The Flight Manual is 383 pages, the GUI Manual is 162 pages, the Game Mode key reference card is 5 pages, and the Realistic Mode key reference card takes up a whopping 9 pages. All four are in pdf format in the /docs folder in the installation directory. Recently, Eagle Dynamics and The Fighter Collection released a 536-page, steel-coil bound Extended Flight Manual as well, available for an additional $29.99. And for the true hardcore pilot, there’s even an operational map of the entire region where DCS Black Shark takes place that you can purchase as well! That should give you an idea of how serious a flight simulation this is.

Among the reasons Black Shark makes for a unique and interesting gameplay experience is that the Ka-50 is a unique helicopter design. Not only is this one of the only single-seat attack helicopters out there, it’s one of the few coaxial rotor designs as well. While most choppers employ a single rotor assembly system and a tail rotor to counteract angular momentum, the Ka-50 features two rotor blade assemblies, placed one on top of the other, each of which turns in opposite directions. No tail rotor is needed with this design, since the two blades moving in opposite directions eliminate angular momentum and provide stability. This also gives the Ka-50 more power because traditional helicopters use the same engines that power the main blades to operate the tail rotors, thus reducing power available for lift and momentum.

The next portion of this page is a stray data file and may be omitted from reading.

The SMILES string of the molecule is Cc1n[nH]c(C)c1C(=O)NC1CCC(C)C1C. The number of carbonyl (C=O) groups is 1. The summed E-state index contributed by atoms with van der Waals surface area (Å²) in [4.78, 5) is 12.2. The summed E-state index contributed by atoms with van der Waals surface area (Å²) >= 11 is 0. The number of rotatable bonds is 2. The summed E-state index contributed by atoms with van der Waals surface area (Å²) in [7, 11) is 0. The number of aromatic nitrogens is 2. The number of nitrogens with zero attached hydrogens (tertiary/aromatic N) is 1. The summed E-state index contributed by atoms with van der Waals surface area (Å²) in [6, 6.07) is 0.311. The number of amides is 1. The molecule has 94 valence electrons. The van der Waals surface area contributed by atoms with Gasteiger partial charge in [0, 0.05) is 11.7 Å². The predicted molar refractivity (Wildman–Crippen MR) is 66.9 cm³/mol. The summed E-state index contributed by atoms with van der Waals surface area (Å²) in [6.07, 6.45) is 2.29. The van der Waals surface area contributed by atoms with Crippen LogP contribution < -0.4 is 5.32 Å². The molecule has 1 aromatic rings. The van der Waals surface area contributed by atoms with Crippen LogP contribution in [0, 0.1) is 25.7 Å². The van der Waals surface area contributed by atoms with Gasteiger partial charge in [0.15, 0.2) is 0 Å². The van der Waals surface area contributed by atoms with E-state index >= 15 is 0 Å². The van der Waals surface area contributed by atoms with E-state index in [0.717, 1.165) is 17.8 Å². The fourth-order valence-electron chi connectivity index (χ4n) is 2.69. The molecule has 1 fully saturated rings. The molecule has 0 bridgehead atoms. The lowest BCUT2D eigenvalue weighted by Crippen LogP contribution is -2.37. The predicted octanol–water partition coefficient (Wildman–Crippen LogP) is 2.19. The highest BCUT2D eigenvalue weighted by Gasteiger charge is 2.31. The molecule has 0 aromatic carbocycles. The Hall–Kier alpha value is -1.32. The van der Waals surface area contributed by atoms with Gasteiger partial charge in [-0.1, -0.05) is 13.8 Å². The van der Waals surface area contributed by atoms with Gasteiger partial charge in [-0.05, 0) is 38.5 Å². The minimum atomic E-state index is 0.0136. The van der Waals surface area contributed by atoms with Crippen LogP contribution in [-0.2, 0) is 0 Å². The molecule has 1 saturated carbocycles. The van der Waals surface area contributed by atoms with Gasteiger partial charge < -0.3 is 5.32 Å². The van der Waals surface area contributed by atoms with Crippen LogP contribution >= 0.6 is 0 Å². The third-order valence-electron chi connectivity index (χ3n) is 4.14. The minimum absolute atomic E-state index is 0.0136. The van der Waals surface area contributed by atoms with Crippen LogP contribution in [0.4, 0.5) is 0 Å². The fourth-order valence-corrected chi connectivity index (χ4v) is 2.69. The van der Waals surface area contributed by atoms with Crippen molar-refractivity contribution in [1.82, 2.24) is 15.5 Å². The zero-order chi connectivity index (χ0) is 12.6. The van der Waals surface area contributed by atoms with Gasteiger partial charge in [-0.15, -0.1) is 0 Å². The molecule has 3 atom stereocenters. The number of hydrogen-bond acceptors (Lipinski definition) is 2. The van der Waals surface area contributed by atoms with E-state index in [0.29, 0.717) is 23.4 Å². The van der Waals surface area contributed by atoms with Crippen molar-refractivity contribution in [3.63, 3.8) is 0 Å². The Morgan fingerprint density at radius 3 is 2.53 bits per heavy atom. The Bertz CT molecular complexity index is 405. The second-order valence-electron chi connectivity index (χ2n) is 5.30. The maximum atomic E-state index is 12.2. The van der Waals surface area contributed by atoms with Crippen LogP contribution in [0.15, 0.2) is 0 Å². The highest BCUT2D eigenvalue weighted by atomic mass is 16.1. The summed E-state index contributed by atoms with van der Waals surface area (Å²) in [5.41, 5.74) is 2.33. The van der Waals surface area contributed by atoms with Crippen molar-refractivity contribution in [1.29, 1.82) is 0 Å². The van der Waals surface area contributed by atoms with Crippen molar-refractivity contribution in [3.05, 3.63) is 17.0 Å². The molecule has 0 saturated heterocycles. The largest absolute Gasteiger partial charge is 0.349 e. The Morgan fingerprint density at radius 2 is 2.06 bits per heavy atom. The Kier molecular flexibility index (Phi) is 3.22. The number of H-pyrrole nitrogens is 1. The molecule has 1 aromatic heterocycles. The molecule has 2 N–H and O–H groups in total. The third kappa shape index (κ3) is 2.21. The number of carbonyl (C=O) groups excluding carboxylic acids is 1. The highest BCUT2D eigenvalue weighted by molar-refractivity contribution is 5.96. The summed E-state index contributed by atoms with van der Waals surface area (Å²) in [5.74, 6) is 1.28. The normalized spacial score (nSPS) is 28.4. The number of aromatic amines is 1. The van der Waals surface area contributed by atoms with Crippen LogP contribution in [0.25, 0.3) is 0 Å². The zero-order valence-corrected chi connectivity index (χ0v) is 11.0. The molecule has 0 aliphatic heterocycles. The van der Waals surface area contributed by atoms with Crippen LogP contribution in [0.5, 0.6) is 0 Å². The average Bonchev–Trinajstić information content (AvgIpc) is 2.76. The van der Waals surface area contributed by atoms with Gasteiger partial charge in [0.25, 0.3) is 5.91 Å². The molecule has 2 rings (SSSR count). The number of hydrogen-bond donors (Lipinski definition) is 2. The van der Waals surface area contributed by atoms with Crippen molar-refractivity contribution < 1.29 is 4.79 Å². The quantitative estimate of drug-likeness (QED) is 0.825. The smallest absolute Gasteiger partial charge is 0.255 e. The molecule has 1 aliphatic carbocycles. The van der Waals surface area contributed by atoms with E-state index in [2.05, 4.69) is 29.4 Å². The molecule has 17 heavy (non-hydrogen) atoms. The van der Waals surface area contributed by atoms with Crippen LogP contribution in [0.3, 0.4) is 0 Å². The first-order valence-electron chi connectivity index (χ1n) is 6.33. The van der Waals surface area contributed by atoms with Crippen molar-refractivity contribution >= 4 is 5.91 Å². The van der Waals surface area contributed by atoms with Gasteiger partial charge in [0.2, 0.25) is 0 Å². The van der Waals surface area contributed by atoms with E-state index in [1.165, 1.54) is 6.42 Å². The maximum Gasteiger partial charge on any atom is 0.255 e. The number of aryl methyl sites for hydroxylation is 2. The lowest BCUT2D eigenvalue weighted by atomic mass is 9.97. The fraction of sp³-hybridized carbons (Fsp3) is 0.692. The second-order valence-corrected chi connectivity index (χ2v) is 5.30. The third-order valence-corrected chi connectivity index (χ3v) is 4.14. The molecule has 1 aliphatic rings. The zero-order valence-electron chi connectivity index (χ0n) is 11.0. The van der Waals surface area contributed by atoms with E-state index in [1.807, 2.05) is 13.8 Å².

One might argue that, in the real world, this design introduces more of a chance for failure, since there are more moving parts in a coaxial rotor design, but from a military standpoint more helicopter crashes and failures have occurred from incidents involving the tail rotor than anything else. Remember Black Hawk Down and Super 64? It’s also said that the Black Shark rotor blades can take direct hits from 20mm cannon and small arms fire, so this design is quite durable and very combat-worthy.